10 Facts About MMMT Cancer

The story of MMMT cancer is not a simple one. To start, the name “MMMT” is being replaced with the term “Carcinosarcoma”. While “Carcinosarcoma” is now considered standard, MMMT (or Malignant Mixed Müllerian Tumor) has a lengthy history within gynecological literature and is expected to continue to be used.

MMMT is a rare cancer found in the uterus, ovaries or fallopian tubes. So we might see “Ovarian Carcinosarcoma” or “Uterine Carcinosarcoma” or just “Gynecological (GYN) Carcinosarcoma” or “GCS” to encompass carcinosaromas of the reproductive tract. For the purpose of this post, we will use the term MMMT.

With these 10 facts, we hope to shed some light on MMMT’s history and current state.

1. MMMT is rare.

Less than 1,000 cases are diagnosed each year. MMMT of the fallopian tubes is most rare, ovarian is more common, and uterine the most common. The rare nature of MMMT has made it difficult to study and thus to adequately treat.

2. You cannot prevent MMMT.

Right now, we have no idea what causes MMMT. There are some risk factors but few that can be directly linked to this disease. Some of the risk factors include nulliparity (meaning women who have never had children), advanced age, obesity, exposure to exogenous estrogens and long-term use of tamoxifen.

Maybe obesity can be managed, but as far as the other risk factors, advanced age seems to be a good thing, having a lot of kids may protect me but too late for that, and long term use of tamoxifen is used to prevent breast cancer reoccurrence. If I avoid tamoxifen, am I more likely to get a reoccurrence of breast cancer or avoid MMMT or both? What are we to do?

3. No clear link to actionable genetic mutations… Yet

You may be tested for genetic mutations that you were either born with or acquired along the way. Acquired gene mutations are the most common cause of cancer. Acquired mutations occur from damage to genes that happens during a person’s lifetime, vs. inherited mutations, which get passed on from parent to child. Learn more about the types of genetic mutations with cancer.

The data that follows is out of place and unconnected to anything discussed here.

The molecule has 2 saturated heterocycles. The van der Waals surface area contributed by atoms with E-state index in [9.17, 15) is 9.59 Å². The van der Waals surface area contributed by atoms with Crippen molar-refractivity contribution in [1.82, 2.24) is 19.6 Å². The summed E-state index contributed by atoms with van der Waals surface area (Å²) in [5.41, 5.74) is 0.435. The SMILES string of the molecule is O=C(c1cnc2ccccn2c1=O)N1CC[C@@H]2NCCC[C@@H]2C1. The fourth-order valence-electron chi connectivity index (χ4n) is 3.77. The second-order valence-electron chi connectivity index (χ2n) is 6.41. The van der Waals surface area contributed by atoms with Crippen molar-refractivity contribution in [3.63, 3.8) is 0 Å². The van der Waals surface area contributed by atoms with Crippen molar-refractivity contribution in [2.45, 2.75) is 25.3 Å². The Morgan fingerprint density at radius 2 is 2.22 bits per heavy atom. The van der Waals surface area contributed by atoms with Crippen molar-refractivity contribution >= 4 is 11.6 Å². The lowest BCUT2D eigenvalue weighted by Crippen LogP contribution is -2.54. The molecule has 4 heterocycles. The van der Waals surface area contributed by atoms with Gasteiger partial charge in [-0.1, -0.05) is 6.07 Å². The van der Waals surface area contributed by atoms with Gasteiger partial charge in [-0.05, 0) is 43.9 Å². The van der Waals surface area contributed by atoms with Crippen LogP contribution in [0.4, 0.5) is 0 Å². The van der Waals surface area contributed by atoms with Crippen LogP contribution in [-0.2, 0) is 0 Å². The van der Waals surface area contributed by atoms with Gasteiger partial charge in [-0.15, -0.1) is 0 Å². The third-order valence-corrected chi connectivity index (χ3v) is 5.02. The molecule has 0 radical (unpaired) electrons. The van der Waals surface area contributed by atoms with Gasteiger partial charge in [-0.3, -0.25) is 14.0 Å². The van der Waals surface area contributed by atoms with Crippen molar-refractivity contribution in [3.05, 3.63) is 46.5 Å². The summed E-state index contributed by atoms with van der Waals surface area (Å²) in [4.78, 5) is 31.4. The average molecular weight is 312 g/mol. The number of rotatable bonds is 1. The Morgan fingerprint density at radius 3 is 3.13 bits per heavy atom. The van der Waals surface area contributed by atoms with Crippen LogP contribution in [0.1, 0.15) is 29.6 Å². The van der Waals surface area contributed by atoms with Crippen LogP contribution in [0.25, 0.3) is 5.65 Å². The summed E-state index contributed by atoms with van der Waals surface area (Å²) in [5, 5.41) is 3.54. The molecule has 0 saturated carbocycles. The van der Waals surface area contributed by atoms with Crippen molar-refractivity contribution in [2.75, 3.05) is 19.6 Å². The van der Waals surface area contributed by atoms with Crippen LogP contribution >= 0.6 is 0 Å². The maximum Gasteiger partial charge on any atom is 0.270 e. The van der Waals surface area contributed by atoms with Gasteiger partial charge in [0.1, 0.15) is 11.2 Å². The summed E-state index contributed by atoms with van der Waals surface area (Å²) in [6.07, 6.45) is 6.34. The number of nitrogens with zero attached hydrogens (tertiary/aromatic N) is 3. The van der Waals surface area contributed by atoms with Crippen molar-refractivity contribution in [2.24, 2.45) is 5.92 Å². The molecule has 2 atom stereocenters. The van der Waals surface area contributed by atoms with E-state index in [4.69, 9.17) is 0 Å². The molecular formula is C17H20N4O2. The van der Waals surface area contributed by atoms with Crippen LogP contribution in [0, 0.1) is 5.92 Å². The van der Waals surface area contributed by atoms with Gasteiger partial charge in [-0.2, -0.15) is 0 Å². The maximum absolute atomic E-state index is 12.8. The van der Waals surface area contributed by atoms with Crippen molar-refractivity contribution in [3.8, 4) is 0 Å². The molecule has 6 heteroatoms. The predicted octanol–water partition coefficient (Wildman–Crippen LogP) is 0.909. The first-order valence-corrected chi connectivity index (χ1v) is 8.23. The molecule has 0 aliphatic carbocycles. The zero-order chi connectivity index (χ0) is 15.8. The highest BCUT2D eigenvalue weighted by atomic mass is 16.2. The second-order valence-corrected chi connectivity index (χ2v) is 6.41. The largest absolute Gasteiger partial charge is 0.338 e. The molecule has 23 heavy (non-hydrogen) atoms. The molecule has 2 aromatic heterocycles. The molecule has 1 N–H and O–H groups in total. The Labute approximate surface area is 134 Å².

Presently, most Malignant Mixed Müllerian Tumors (MMMT) are thought to occur by chance without an association to inherited mutations. However, there have been rare reports of MMMT of the uterus developing in individuals with Lynch syndrome, an inherited condition in which individuals have a genetic predisposition to develop certain cancers including uterine cancer.

The GCS Project is focusing on gene sequencing to map gene mutations that will hopefully lead to actionable genetic events and effective courses of treatment. Learn more about the scope of research.

4. MMMT is difficult to detect in early stages.

Currently, there is no lab or imaging test that can screen for MMMT in the early stages. Unlike the PAP test for cervical cancer, the reproductive organs are not readily available for cellular evaluation. Also, cancer tumors tend to be very sneaky and do not cause pain. The first sign of a problem is when the tumor has invaded something that will cause bleeding or pain — such as post menopausal bleeding or a metastatic lesion that pops up as an umbilical hernia (like mine), or gastrointestinal distress, something as mild as bloating. By this time, the cancer has probably reached a reached a late stage of metastasis.

5. MMMT Diagnosis is challenging.

Since MMMT is rare, doctors do not usually think of this diagnosis when the patient presents with symptoms. If you are pre-menopausal, your doctor may attribute your symptoms to impending menopause. Upon exam, a woman may present with an enlarged uterus or a pelvic lump or anemia. Routine assessment will include some blood work, imaging such as ultrasound, and CT scans. However, the gold standard for MMMT diagnosis is a biopsy.

6. Treatment of MMMT is variable.

There is no standard treatment for MMMT. MMMT is generally treated like ovarian cancer. However, sometimes it behaves like an epithelial ovarian cancer, and sometimes like a uterine sarcoma. Treatment depends on the stage at which the disease is diagnosed and if advanced, the metastatic pattern. Some women respond well to carboplatin and taxol, and others have no response to it. We don’t know why. Some women are cured with surgery while others have repeated recurrence of their cancer. There are some protocols that use radiation, and others view radiation as ineffective. Unfortunately, current treatments have not yielded improvements in Long Term Survival in over 40 years. We need research to focus on MMMT instead of treating MMMT like other GYN cancers.

7. All GYN Oncologist are NOT the same.

If you are diagnosed with MMMT, seek an GYN Oncologist who has experience with MMMT. You may have to search throughout the nation. Keep copies of all of your medical records and get help in interpreting test results. Seek a second or third opinion. Our cancer is rare and many GYN Oncologists will only see 1 or 2 cases a year. That is not enough to be an expert. There is so much variation in treatment and the way patients respond, we need to see physicians who can look beyond guideline based interventions and seek solutions that consider our unique characteristics.

8. New Targeted Therapies show promise.